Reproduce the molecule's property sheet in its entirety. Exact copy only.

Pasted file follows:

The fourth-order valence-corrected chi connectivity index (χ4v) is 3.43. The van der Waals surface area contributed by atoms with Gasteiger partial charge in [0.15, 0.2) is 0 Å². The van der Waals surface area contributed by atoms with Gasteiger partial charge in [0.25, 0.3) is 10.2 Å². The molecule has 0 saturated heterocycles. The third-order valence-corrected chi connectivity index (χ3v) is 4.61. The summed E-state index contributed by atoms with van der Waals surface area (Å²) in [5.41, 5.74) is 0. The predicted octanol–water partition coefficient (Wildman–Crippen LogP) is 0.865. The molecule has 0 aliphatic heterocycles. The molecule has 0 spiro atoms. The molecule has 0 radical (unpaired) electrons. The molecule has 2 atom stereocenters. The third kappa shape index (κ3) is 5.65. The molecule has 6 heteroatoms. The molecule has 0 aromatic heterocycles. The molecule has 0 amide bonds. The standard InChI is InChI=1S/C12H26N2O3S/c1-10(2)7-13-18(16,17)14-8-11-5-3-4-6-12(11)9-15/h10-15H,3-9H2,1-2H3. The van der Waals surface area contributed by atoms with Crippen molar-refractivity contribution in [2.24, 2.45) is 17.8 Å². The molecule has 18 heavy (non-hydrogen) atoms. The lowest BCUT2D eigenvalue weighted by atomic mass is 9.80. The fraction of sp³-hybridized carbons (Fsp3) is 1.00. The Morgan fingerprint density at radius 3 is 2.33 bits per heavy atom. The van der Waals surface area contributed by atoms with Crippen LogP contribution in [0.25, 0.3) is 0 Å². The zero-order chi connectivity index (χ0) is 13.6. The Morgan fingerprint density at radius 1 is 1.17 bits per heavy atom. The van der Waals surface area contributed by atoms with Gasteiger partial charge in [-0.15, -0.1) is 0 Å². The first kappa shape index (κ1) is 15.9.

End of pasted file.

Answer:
The fourth-order valence-corrected chi connectivity index (χ4v) is 3.43. The van der Waals surface area contributed by atoms with Gasteiger partial charge in [0.15, 0.2) is 0 Å². The van der Waals surface area contributed by atoms with Gasteiger partial charge in [0.25, 0.3) is 10.2 Å². The molecule has 0 saturated heterocycles. The third-order valence-corrected chi connectivity index (χ3v) is 4.61. The summed E-state index contributed by atoms with van der Waals surface area (Å²) in [5.41, 5.74) is 0. The predicted octanol–water partition coefficient (Wildman–Crippen LogP) is 0.865. The molecule has 0 aliphatic heterocycles. The molecule has 0 spiro atoms. The molecule has 0 radical (unpaired) electrons. The molecule has 2 atom stereocenters. The third kappa shape index (κ3) is 5.65. The molecule has 6 heteroatoms. The molecule has 0 aromatic heterocycles. The molecule has 0 amide bonds. The standard InChI is InChI=1S/C12H26N2O3S/c1-10(2)7-13-18(16,17)14-8-11-5-3-4-6-12(11)9-15/h10-15H,3-9H2,1-2H3. The van der Waals surface area contributed by atoms with Crippen molar-refractivity contribution in [2.24, 2.45) is 17.8 Å². The molecule has 18 heavy (non-hydrogen) atoms. The lowest BCUT2D eigenvalue weighted by atomic mass is 9.80. The fraction of sp³-hybridized carbons (Fsp3) is 1.00. The Morgan fingerprint density at radius 3 is 2.33 bits per heavy atom. The van der Waals surface area contributed by atoms with Crippen LogP contribution in [0.25, 0.3) is 0 Å². The zero-order chi connectivity index (χ0) is 13.6. The Morgan fingerprint density at radius 1 is 1.17 bits per heavy atom. The van der Waals surface area contributed by atoms with Gasteiger partial charge in [-0.15, -0.1) is 0 Å². The first kappa shape index (κ1) is 15.9.